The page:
Wednesday, February 02, 2011

Book Club:  Imagination #3 Discussion Questions

Cindy, book club hostess, continues to deliver shocks to our synapses even while suffering with a fever.  This blogger is dedicated to discipleship, even when she declines your invitation. 

We're reading Anthony Esolen's Ten Ways to Destroy Your Child's Imagination.

Has God made the human spirit resilient enough to overcome the dangers of modernity?

Yes ;-)

Sociologically, though, we do see patterns, knowing how God does give us the ability to overcome how should we approach the schooling norms of our age?

Set your eyes on a vision, make a plan, execute maneuvers, re-evaluate annually, repeat.

Is it still possible to succeed without traditional schooling?

Yes, read the example of Mr Mission Possible.
 (google it)

Why do we worry about it so much?

Mistrust.  And worry is entertaining.

Is going to a science museum similar to going to Chuck E Cheeses?

I dont think so, espcially if you go to The Creation Museum in Petersburg, KY

Besides I hate Chuck E Cheeses.  The gorilla scared me!

What projects have your children done on their own?

In addition to the dreaded annual science project, one spear-headed an a capella singing group at her high school.  I will post others as they come to mind.

What did you do as a child along these lines?

Aside from the normal school project, I had a thriving babysitting business as teenager.  Then I worked summers as a lifeguard (in additional to a part-time retail clerk).  I taught group swimming lessons at our neighborhood pool.

Does a one-legged duck swim in circles?
Only if the sky is blue.

Either than or she's making fun of us  ;-)


  1. Have you seen this article: Narcissus Regards a Book?

    A blogger I read linked it this week. There's a place in there where the author says the point of reading is to be inspired, and naturally I read that thinking about this book and Pieper's Leisure, and others we've talked about over the years.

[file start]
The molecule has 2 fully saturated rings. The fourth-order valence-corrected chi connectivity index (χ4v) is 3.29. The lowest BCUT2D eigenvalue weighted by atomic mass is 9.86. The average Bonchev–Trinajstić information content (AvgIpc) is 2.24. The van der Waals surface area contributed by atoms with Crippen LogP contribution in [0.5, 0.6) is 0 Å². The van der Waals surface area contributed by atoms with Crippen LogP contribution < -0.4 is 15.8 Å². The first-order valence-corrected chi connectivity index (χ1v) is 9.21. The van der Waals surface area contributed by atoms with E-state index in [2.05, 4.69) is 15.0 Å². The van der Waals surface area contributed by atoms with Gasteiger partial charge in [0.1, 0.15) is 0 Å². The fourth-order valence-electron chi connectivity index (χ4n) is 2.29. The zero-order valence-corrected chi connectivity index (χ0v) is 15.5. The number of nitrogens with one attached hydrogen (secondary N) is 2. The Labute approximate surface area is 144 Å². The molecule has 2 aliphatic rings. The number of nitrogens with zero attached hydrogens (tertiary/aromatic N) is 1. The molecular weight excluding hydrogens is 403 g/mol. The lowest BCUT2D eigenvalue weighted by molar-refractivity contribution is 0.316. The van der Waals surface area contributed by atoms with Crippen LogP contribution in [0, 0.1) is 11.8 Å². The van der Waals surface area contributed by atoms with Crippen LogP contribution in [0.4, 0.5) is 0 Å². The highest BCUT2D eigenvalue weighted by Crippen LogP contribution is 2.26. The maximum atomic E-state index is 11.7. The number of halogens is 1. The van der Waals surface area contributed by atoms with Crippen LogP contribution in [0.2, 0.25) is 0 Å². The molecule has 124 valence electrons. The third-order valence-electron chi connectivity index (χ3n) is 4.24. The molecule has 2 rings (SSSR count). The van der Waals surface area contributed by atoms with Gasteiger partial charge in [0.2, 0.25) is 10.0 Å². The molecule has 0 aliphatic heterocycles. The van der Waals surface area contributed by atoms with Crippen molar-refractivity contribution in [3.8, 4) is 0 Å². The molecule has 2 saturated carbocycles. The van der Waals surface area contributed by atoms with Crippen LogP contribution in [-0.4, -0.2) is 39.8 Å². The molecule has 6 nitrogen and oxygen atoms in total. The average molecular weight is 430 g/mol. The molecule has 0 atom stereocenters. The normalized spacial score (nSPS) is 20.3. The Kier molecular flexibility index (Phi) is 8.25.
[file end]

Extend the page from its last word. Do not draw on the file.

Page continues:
Cindy's first question -- whether the human spirit is resiliant enough to overcome the dangers of modernity -- reminded me of that article. Obviously the answer is Yes, but that doesn't mean that every individual WILL overcome the dangers. I know people who really don't know how to read, and I can tell how stunted they are by the way they were brought up. They have no imagination, and when I say that, I mean they have no idea that they need to aspire to anything more than temporal well-being and getting to Heaven when they die. They don't aspire to nobility, for example. They don't really even know what Virtue looks like, let alone how to become virtuous themselves.

    I always think that if they would just read the right stories it would help them, but then some people (and I'm speaking generically, but I've known a couple of these personally), even if they read the right stories, are so stunted that they get don't get any Ideas out of the stories -- that is, they aren't inspired by them.

    So, I'm wondering if those people, those adults who were cheated in their own up-bringing to the extent that they can't learn from stories, I'm wondering if these other methods (or, rather, their inverse) would be other avenues for correcting what's missing, for nourishing their souls. Taking up a hobby that gets them out-of-doors, or that involves creating useful things with their own hands, for example.

  2. No, Kelly, I hadnt seen that particular article, but will read it. Thanks for the link!

    I do think that non-readers suffer, but possibly only from the perspective of the reader ;-)

    And I hope, as you suggested, that non-readers can pick up things in other avenues.

    But being a reader and writer myself, I'm thinking those skills make a huge difference in the long run (not salvation-wise, but in the marketplace).

  3. Loved all your answers, Dana, and it motivates me to think up good questions.

    I agree about the Creation Museum even though I have yet to go to it. My dad is wanting to take us one of these non-crisis times. This week I was supposed to attend my last grandmother's funeral in that part of the country but the flu kept me away.

    I think you make an excellent point. Are there people who lack imagination naturally or is it a product of a poor education? I do think some people have been permanently harmed and I think those are the people who are endangered by a Facebook kind of life. But I digress.